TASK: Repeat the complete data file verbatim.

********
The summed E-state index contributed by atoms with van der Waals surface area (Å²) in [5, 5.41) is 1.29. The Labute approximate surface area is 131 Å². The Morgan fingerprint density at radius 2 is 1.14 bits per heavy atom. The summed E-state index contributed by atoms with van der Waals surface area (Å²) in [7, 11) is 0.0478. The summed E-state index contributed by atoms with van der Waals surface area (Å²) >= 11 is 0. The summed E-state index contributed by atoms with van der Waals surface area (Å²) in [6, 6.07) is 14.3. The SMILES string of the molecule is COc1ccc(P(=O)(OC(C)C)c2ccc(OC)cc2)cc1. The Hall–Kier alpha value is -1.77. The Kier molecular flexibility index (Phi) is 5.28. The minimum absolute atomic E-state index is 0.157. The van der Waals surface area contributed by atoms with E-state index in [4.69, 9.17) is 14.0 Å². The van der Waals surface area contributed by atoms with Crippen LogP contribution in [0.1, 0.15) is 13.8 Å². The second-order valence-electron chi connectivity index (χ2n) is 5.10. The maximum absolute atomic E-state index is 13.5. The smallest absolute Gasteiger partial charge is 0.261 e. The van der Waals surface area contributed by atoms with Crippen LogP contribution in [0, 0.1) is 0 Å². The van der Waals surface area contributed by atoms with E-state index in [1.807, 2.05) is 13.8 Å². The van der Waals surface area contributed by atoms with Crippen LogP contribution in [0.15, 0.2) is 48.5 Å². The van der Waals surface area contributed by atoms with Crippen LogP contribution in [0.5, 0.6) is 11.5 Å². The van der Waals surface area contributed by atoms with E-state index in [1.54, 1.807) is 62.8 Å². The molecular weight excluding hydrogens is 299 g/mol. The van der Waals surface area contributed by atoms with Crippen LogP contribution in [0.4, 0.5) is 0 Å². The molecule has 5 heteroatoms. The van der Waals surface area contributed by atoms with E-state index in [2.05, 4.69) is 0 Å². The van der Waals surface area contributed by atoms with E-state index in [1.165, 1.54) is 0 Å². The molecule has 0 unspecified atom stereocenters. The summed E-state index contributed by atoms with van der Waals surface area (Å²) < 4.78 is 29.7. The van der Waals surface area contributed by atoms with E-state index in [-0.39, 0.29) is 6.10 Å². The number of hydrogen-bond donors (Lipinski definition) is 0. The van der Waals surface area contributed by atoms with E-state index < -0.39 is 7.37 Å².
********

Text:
The summed E-state index contributed by atoms with van der Waals surface area (Å²) in [5, 5.41) is 1.29. The Labute approximate surface area is 131 Å². The Morgan fingerprint density at radius 2 is 1.14 bits per heavy atom. The summed E-state index contributed by atoms with van der Waals surface area (Å²) in [7, 11) is 0.0478. The summed E-state index contributed by atoms with van der Waals surface area (Å²) >= 11 is 0. The summed E-state index contributed by atoms with van der Waals surface area (Å²) in [6, 6.07) is 14.3. The SMILES string of the molecule is COc1ccc(P(=O)(OC(C)C)c2ccc(OC)cc2)cc1. The Hall–Kier alpha value is -1.77. The Kier molecular flexibility index (Phi) is 5.28. The minimum absolute atomic E-state index is 0.157. The van der Waals surface area contributed by atoms with E-state index in [4.69, 9.17) is 14.0 Å². The van der Waals surface area contributed by atoms with Crippen LogP contribution in [0.1, 0.15) is 13.8 Å². The second-order valence-electron chi connectivity index (χ2n) is 5.10. The maximum absolute atomic E-state index is 13.5. The smallest absolute Gasteiger partial charge is 0.261 e. The van der Waals surface area contributed by atoms with Crippen LogP contribution in [0, 0.1) is 0 Å². The van der Waals surface area contributed by atoms with E-state index in [1.807, 2.05) is 13.8 Å². The van der Waals surface area contributed by atoms with Crippen LogP contribution in [0.15, 0.2) is 48.5 Å². The van der Waals surface area contributed by atoms with Crippen LogP contribution in [0.5, 0.6) is 11.5 Å². The van der Waals surface area contributed by atoms with E-state index in [1.54, 1.807) is 62.8 Å². The molecular weight excluding hydrogens is 299 g/mol. The van der Waals surface area contributed by atoms with Crippen LogP contribution in [0.4, 0.5) is 0 Å². The molecule has 5 heteroatoms. The van der Waals surface area contributed by atoms with E-state index in [2.05, 4.69) is 0 Å². The van der Waals surface area contributed by atoms with E-state index in [1.165, 1.54) is 0 Å². The molecule has 0 unspecified atom stereocenters. The summed E-state index contributed by atoms with van der Waals surface area (Å²) < 4.78 is 29.7. The van der Waals surface area contributed by atoms with E-state index in [-0.39, 0.29) is 6.10 Å². The number of hydrogen-bond donors (Lipinski definition) is 0. The van der Waals surface area contributed by atoms with E-state index < -0.39 is 7.37 Å².